I think we can safely say that the cosmic inner life of Bernardo isn’t the same as the conscious human experience (as I think he also agrees). This is because although there seems to be a structural similarity between the two, they are not dynamically equivalent. The dynamic similarity presented by Dimitri Krioukov is of structural evolution and not of information processing. Franco Vazza is working on the information processing type of dynamic similarity but in this, their speculation is that the amount of information processed may be equivalent to 0.1-1 sec of brain processing.

I suspect that given the enormous distances between galaxies (hundreds of thousands to few million light years) any change brought about by their intercommunication would be tiny as compared to the local changes that would have occurred in them. For example, the size of the universe is ~ 100 billion light years, this means a communication between one end to the other (at light speed) would take a 100 billion years. This is 7 times the whole life of the universe itself, hence before the communication is made much more would have happened locally. This would limit the signaling to have any meaningful impact on the morphology. Compare that to the brain, the speed of communication (action potentials) is very fast as compared to its size, hence the communication is having meaningful impacts on the morphology.

The following is extremely speculative and represents my personal ponderings rather than opinions. For the most part these haven't been validated in mainstream science.

Given that the biggest obstacle to the universe being able to process information like the Brain seems to be the maximum speed of communication i.e. the speed of light, is there a way to overcome this?

Hypothetical ways to do this may be:

  • By use of Tachyonic Antitelephones – These are based on a hypothetical particle in theoretical physics called the ‘Tachyon’ which can travel at speeds faster than the speed of life and hence enable communication into the past.
  • If Psi research in Precognition is true as I discussed in my previous post. It would allow us to imagine a paradigm in which information can be communicated transcending the barriers of time and causality.
  • Quantum entanglement could be utilized for instantaneous communication. This does not seem possible (as far as mainstream physics is concerned) as I did criticize in the Nautilus post. This is because quantum entanglement is based on random chance. However, I do see one way in which it could be possible, that is if some of the research in taking the mind outside the body is true. This will be a discussion for a later post.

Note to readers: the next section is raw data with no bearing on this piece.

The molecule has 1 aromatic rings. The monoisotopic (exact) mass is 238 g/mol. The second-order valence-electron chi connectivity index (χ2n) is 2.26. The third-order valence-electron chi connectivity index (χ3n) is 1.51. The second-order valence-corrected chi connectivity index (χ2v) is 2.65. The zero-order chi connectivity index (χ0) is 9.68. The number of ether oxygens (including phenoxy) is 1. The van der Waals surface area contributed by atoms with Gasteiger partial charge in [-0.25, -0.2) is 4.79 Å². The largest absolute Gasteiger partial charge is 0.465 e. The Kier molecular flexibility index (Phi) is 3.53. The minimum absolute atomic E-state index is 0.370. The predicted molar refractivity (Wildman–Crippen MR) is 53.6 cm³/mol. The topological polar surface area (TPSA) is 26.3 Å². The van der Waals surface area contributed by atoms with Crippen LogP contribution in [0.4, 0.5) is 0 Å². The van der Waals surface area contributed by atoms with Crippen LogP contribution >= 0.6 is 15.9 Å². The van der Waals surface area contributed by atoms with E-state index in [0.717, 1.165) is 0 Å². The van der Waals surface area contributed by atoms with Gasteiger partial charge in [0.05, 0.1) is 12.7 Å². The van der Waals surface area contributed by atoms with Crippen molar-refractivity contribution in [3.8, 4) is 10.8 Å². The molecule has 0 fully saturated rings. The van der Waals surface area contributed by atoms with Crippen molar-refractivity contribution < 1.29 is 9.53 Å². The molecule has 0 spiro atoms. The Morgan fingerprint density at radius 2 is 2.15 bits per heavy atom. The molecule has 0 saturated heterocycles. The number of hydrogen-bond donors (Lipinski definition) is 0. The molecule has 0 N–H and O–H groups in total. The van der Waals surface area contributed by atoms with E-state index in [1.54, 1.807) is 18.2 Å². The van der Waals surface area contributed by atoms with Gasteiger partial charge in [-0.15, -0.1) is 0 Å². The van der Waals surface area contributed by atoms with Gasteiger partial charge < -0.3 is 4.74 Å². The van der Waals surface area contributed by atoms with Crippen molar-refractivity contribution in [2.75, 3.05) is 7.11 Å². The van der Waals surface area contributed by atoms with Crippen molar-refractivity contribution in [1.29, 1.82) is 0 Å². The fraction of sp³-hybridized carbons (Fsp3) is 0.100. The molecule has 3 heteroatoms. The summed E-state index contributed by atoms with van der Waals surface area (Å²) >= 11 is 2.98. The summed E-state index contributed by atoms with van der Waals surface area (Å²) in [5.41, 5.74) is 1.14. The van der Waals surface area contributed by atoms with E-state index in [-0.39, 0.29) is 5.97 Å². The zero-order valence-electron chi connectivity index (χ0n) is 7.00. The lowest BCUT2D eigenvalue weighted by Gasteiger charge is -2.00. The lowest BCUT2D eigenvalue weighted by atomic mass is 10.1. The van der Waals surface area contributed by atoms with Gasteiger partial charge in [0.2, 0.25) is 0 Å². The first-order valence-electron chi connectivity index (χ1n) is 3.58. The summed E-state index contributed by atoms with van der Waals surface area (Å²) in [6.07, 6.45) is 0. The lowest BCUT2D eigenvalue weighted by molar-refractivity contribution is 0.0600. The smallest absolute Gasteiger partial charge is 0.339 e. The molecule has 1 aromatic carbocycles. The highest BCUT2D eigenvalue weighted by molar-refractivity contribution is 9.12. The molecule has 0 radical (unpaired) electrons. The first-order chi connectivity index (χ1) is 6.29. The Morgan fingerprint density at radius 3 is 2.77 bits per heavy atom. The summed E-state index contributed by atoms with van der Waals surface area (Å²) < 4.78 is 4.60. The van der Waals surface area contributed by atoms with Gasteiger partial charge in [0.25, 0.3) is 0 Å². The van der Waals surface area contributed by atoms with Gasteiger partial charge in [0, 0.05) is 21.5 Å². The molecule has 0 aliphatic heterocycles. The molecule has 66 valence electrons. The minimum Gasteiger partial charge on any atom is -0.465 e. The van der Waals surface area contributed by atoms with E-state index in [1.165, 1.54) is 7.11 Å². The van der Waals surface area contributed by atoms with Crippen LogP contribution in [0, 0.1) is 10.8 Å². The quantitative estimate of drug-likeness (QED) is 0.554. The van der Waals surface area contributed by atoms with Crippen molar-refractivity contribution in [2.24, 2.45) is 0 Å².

So what do you think? Do the similarities in structure, complexity and specific dynamics of the Universe and Brain convey something profound?


I’m a medical doctor and Psychiatrist in training. I have always had a keen interest in physics, philosophy and fundamental issues. In-fact I regularly discuss these subjects with other interested colleagues (mostly psychiatrists) and friends. I find this leads to personal/ mental growth which helps me in life as a whole.


I’m a medical doctor and Psychiatrist in training. I have always had a keen interest in physics, philosophy and fundamental issues. In-fact I regularly discuss these subjects with other interested colleagues (mostly psychiatrists) and friends. I find this leads to personal/ mental growth which helps me in life as a whole.

10 Replies to “Brain Networks vs Galaxy Networks – More Evidence of Odd Similarities”

  1. I’m surprised people have put this much thought into this concept. (Although given Greg Matloff’s recent speculation about conscious stars, maybe I shouldn’t be.)

    My reaction is that the speed of light limit and the ongoing expansion of the universe make this implausible. Under general relativity, 97% of the observable universe is already forever unreachable, even if we left right now at the speed of light. Under established physics, there’s no mechanism for the large scale back and forth communication that would be necessary from one side of a brain to the other.

    Granted if we introduce tachyons, quantum entanglement communication, or other speculative concepts, we can make it work conceptually. But, at least in my mind, the necessity of doing that makes the idea far less compelling.

    • I agree with you totally on this Mike. Although I do want to know what you make of Franco Vazza’s comment with regards to their ongoing study, in saying the Universe may be a baby brain (of 0.1 to 1 sec old)?

      • I have to admit that I haven’t read Vazza’s article. But given the metric expansion of space, it’s hard to imagine even 0.1 seconds of thought. It’d be like an embryo brain trying to form as its neurons were being pulled apart so fast that a nerve signal from one side of the brain never had a chance to reach the other side.

        At best, some regions might have a few milliseconds to interact before they’re pulled apart. It’s hard to see how any consciousness would even have a chance to begin.

        • It does seem that way I agree. I guess I’ll have to wait for their full study to see what they really mean.

  2. There are a couple of things that strike me here. The first is blatant anthropocentrism. It’s as if “100 billion” is somehow a special number because the human brain happens to contain that many neurons. Hallelujah! I guess the reasoning is that if there are 100 billion galaxies then maybe this isn’t a coincidence, but rather perhaps these star systems are conscious! The argument just wouldn’t resonate if the number correlated with half our neurons and a conscious animal with that many were identified, or even twice our number. No it needed to be 100 billion given standard anthropocentrism. (Actually I believe that the estimate is now 88 billion human neurons, a figure obtained through the impressive work of Dr Herculano-Houzel. I’ve mentioned her Brain Science 133 interview here before, but again the link is: